How effective are creams and tablets for the treatment of cold sores?

Photo of a woman using an ointment
PantherMedia / imagepointfr

Antiviral drugs like aciclovir or penciclovir can make cold sores go away about one day sooner. If you decide to use one, it’s important to start the treatment as soon as you notice the first signs of a cold sore.

Cold sores are bothersome. They can greatly affect your quality of life, particularly if you have them several times a year. Antiviral drugs can speed up the healing process somewhat and reduce the severity of the symptoms.

It’s important to use these drugs properly: The treatment should be started within 24 hours of the first symptoms arising – the sooner, the better. This is true for tablets, as well as for medication that is applied from the outside (topical medication). If the treatment is started later, it might not help anymore because the viruses will have already spread along the nerve fibers. Topical cold sore medications can be bought in pharmacies without a prescription, and antiviral medications are only available with a prescription.

Topical medications

Creams, gels and ointments containing the drugs aciclovir or penciclovir are available in pharmacies without a prescription. Studies have shown that they can make cold sores go away about one day sooner. They can also reduce the severity of symptoms somewhat.

For them to be able to work, they have to be applied to the affected area every 2 to 3 hours during the daytime. The treatment lasts five days.

How effective is the combination drug?

There is also a combination drug (trade name: Zovirax Duo) that contains both aciclovir and a mild steroid. One study looked into whether this combination drug can lower the risk of cold sore blisters and scabs forming. The drug was either compared with aciclovir used alone or with a non-medicated cream (placebo). The people in the study had an average of 5 to 6 cold sores per year, and their cold sores often crusted over and formed scabs. They started using the treatment as soon as they noticed the first signs of a cold sore developing.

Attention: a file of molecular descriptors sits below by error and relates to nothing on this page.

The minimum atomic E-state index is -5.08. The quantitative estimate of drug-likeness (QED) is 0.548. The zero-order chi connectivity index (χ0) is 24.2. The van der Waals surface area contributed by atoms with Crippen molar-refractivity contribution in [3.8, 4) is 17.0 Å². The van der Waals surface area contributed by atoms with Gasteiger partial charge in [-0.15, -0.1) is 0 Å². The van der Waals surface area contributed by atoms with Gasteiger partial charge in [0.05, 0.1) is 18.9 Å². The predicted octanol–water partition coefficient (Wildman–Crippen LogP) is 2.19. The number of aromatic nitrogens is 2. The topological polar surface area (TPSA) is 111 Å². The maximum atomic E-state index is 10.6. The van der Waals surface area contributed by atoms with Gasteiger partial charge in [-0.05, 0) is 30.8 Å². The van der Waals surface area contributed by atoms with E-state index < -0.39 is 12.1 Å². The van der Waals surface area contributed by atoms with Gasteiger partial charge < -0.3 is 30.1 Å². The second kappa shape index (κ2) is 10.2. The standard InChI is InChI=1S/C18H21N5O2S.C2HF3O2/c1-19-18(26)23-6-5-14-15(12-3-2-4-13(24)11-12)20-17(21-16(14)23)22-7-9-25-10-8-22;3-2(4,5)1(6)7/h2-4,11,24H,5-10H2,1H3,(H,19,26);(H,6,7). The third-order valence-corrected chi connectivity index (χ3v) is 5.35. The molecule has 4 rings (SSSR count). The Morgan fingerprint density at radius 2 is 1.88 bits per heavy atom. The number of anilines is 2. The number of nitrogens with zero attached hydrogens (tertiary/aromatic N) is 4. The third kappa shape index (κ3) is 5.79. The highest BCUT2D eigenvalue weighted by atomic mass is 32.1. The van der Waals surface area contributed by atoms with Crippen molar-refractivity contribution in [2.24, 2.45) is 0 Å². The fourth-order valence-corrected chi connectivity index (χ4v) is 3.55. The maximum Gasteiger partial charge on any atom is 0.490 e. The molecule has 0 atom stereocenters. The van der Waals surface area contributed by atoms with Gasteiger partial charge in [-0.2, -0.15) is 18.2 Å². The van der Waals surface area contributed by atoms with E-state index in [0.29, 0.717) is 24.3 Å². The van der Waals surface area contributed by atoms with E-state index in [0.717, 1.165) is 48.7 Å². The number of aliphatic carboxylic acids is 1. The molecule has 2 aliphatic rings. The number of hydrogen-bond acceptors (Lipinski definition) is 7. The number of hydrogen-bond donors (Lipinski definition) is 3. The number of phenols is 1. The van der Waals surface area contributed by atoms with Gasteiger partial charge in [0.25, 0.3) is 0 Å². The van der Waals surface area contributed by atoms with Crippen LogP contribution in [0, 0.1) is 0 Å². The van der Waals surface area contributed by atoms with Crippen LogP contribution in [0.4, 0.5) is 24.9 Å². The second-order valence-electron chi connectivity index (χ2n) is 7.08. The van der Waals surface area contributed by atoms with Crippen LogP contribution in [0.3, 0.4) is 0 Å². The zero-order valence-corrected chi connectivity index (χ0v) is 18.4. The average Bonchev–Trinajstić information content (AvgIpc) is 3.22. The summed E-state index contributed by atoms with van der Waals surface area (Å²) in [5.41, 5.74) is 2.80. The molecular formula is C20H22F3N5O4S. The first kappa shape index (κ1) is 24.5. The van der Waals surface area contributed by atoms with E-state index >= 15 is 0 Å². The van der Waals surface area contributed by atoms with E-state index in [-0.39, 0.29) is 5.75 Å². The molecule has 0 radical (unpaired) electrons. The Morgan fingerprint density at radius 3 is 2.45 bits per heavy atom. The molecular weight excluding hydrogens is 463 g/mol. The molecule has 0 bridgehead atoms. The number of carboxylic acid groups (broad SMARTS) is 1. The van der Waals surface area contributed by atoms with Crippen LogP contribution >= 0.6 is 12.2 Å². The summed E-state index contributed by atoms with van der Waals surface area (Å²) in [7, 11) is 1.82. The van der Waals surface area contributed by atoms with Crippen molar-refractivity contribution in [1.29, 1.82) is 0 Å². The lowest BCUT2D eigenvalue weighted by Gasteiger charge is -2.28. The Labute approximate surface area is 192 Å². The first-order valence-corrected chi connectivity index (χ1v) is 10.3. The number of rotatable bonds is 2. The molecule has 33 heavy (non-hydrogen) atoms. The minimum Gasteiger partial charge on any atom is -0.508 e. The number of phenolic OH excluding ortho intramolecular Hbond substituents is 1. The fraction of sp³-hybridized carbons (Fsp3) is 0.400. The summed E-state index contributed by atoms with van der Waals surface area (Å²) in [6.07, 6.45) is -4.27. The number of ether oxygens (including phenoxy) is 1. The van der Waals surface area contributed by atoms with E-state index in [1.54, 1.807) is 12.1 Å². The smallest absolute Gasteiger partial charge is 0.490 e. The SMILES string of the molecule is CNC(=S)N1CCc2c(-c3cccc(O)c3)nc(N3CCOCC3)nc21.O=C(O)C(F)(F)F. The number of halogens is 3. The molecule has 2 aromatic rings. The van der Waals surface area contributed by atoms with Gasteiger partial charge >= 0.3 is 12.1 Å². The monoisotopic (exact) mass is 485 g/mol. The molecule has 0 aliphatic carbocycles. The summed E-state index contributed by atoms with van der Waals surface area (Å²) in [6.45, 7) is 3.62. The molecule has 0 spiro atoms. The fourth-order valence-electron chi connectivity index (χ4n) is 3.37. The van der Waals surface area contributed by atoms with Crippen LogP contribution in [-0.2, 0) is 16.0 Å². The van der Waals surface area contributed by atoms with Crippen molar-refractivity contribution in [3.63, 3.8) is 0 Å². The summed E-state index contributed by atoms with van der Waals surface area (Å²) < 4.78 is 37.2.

The study suggests that the combination of aciclovir and a steroid is somewhat more effective than aciclovir alone. Expressed in numbers, it was found that blisters and scabs formed in

  • 65 out of 100 people who used aciclovir alone, and in
  • 58 out of 100 people who used the combination drug.

In other words: Compared to aciclovir alone, the combination drug prevented the development of blisters and scabs in an extra 7 out of 100 people.

Topical treatments for cold sores can sometimes irritate the skin a bit, but no serious side effects occurred in the studies.

Oral medications

The antiviral drugs aciclovir, famciclovir and valaciclovir are also available in the form of tablets. Research has shown that treatment with these tablets can make cold sores go away about one day sooner in people who are otherwise healthy.

Antiviral tablets are well tolerated. In studies, they weren’t found to cause more side effects than placebo medication did. But people who have kidney failure might have to use a lower dose.

One advantage of tablets is that – unlike ointments and creams – they only have to be taken once or twice a day. Depending on the type and dose of the tablets, the treatment lasts 1 to 7 days.

IQWiG health information is written with the aim of helping people understand the advantages and disadvantages of the main treatment options and health care services.

Because IQWiG is a German institute, some of the information provided here is specific to the German health care system. The suitability of any of the described options in an individual case can be determined by talking to a doctor. informedhealth.org can provide support for talks with doctors and other medical professionals, but cannot replace them. We do not offer individual consultations.

Our information is based on the results of good-quality studies. It is written by a team of health care professionals, scientists and editors, and reviewed by external experts. You can find a detailed description of how our health information is produced and updated in our methods.

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Created on July 12, 2018
Next planned update: 2021

Authors/Publishers:

Institute for Quality and Efficiency in Health Care (IQWiG, Germany)

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